China will raise the basic pension in 2017, the 13th straight year it had done so, but at a slower pace amid pressure from the economic slowdown and the aging population.
Starting from the beginning of this year, the average monthly payment for retirees from enterprises, government agencies and public institutions was lifted by 5.5 percent from 2016 levels, according to a circular issued by the Ministry of Human Resources and Social Security (MOHRSS) and the Ministry of Finance on Friday.
The increase, set to benefit 106 million retirees across China, was milder than the 6.5-percent pension rise last year.
Authorities attributed the slower increase to moderating economic growth and a rapidly aging society, which result in a heavier burden on the pension funds.
China raised pensions by at least 10 percent annually during the 2005-2015 period before the pace slackened in 2016.
From 2005 to 2016, the average monthly pension payment for enterprise retirees went up to 2,400 yuan (348.5 U.S. dollars) from around 640 yuan, official data showed.
This year's 5.5-percent pension rise was "reasonable," said Jin Weigang, head of the social security research institute under the MOHRSS, who cited slower salary and GDP growth.
The average salary level of employees grew by about 6.3 percent year on year in the first three quarters of last year, while China's annual GDP growth stood at 6.7 percent in 2016, both slowing from a year earlier, he said.
The 5.5-percent increase in pensions also outpaced the 2-percent growth in the consumer price index, a main gauge of inflation, last year.
However, for many retirees, pensions are still far from satisfying.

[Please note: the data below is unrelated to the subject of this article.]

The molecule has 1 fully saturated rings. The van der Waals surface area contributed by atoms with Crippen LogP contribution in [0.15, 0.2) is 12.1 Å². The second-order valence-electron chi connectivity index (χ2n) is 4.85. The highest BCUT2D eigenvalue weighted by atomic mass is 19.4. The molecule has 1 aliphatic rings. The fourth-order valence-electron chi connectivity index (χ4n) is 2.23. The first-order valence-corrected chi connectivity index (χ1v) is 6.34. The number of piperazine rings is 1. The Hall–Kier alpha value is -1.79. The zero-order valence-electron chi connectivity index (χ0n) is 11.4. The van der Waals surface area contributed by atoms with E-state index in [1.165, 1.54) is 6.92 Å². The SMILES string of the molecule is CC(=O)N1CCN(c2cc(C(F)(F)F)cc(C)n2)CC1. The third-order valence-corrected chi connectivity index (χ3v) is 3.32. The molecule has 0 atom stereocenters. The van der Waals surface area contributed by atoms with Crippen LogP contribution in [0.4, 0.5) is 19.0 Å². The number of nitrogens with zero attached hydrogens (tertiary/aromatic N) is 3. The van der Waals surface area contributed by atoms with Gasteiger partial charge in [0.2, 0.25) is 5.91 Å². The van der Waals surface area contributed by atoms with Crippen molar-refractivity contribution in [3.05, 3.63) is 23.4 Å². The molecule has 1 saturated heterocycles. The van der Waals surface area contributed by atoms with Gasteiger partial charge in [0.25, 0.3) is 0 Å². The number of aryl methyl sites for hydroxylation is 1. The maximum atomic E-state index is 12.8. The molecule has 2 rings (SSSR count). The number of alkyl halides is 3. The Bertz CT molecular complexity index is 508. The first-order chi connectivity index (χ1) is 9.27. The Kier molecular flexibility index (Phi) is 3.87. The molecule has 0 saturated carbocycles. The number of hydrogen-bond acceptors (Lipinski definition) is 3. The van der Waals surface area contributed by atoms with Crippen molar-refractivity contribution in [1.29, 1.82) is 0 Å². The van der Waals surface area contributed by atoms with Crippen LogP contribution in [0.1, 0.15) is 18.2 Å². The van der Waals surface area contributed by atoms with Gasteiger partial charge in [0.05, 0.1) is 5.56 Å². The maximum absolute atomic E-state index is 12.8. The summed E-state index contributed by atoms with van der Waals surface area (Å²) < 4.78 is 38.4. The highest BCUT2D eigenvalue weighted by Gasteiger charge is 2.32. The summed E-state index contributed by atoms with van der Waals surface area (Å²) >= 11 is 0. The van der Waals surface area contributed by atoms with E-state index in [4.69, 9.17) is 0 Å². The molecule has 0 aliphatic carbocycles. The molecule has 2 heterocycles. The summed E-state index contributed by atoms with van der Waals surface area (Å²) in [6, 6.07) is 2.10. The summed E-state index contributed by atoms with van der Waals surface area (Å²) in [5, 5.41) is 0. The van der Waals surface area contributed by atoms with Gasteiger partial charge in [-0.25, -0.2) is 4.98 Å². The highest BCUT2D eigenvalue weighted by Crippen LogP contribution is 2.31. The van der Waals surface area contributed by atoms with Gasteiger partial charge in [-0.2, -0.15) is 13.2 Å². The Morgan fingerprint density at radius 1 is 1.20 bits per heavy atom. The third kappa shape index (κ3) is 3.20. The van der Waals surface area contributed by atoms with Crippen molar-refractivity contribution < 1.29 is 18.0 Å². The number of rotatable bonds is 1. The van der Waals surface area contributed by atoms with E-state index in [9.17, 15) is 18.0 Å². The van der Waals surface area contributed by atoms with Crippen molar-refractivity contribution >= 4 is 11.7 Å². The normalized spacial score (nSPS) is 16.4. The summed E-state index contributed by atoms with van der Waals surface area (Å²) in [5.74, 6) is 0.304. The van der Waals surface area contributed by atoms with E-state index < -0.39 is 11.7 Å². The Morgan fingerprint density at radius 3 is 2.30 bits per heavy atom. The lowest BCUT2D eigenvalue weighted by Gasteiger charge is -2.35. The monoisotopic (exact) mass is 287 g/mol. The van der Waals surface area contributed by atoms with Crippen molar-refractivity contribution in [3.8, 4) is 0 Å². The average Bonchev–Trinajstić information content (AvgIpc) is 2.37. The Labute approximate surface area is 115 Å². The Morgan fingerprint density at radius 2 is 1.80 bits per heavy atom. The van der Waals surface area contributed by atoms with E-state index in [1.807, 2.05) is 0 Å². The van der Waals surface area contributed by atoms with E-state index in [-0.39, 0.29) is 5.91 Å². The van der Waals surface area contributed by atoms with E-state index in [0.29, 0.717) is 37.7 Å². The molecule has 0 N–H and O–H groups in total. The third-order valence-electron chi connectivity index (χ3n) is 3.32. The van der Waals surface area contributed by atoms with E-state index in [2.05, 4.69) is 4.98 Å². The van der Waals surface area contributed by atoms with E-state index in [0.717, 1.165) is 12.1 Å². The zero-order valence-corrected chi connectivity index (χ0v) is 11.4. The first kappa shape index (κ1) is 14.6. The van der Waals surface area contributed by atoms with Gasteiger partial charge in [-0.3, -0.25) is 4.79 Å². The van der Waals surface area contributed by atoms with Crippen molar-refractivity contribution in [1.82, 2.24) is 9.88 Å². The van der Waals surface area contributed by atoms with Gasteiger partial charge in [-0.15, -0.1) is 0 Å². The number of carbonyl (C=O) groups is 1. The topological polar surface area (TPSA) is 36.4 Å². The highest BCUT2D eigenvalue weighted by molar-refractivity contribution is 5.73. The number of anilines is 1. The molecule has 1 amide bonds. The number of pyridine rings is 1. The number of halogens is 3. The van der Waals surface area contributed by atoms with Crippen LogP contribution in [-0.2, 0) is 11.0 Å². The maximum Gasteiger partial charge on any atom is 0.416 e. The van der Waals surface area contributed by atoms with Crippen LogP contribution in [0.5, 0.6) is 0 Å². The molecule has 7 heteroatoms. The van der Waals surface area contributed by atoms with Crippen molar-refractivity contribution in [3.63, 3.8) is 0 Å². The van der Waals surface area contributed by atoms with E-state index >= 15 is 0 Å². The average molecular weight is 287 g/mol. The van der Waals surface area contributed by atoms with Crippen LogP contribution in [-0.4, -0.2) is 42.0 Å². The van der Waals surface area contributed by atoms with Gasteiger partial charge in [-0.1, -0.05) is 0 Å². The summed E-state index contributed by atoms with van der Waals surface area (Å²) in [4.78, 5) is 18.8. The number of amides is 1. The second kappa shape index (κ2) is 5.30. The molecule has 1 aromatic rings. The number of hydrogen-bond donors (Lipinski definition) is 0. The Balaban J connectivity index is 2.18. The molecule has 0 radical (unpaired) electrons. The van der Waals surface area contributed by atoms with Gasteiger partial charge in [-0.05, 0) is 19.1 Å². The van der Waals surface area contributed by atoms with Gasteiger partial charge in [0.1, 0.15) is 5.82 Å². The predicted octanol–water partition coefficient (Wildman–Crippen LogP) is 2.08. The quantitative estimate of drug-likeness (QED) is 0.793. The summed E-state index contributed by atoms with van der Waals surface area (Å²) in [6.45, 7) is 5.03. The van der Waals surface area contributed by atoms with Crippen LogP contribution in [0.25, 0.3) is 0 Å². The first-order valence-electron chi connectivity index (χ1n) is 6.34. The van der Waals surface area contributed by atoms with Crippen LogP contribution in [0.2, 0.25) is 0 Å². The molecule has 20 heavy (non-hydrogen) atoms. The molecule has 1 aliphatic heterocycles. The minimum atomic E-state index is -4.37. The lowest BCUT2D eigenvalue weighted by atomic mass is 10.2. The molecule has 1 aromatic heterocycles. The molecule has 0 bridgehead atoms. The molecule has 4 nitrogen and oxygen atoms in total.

"Though my pension has increased each year, so has the price of meat, oil and vegetables," said Li Guoli, a retiree of a privately-owned enterprise in central China's Wuhan city. "With my expenses going up, I have little money left to spare."
An internationally accepted rule of thumb assumes that retirees can continue the same standard of living as before their retirement if their pension incomes reach around 70 percent of pre-retirement wages. Life quality drops significantly if that ratio falls below 50 percent.
Jin estimated the ratio, namely the replacement ratio, was 67 percent in China in 2014. Chu Fuling, another social security researcher, with the Central University of Finance and Economics, on the other hand put the figure at below 50 percent for the same year.
Concerns about pensions have increased as the population ages. Seven provincial-level regions saw pension fund deficits last year.
The government estimates that the number of people aged over 60 in China will reach 255 million, 17.8 percent of the country's total population, by 2020.
Xiang Yunhua, a professor at Wuhan University, suggested that state capital could be used to replenish the nation's social security coffers and expand fiscal input to address pension funds shortage.
Work should also be expedited to increase the value of locally managed pension funds by giving more latitude to their investment, Xiang said.
Those pensions are traditionally held by banks or used to purchase treasury bills in China. They are now allowed to be invested in a variety of financial products, including bonds and stocks.
Since the end of 2016, seven provincial-level regions have entrusted their pensions to the National Council for Social Security Fund in the hope of more diverse investment and higher returns, authorities said last month.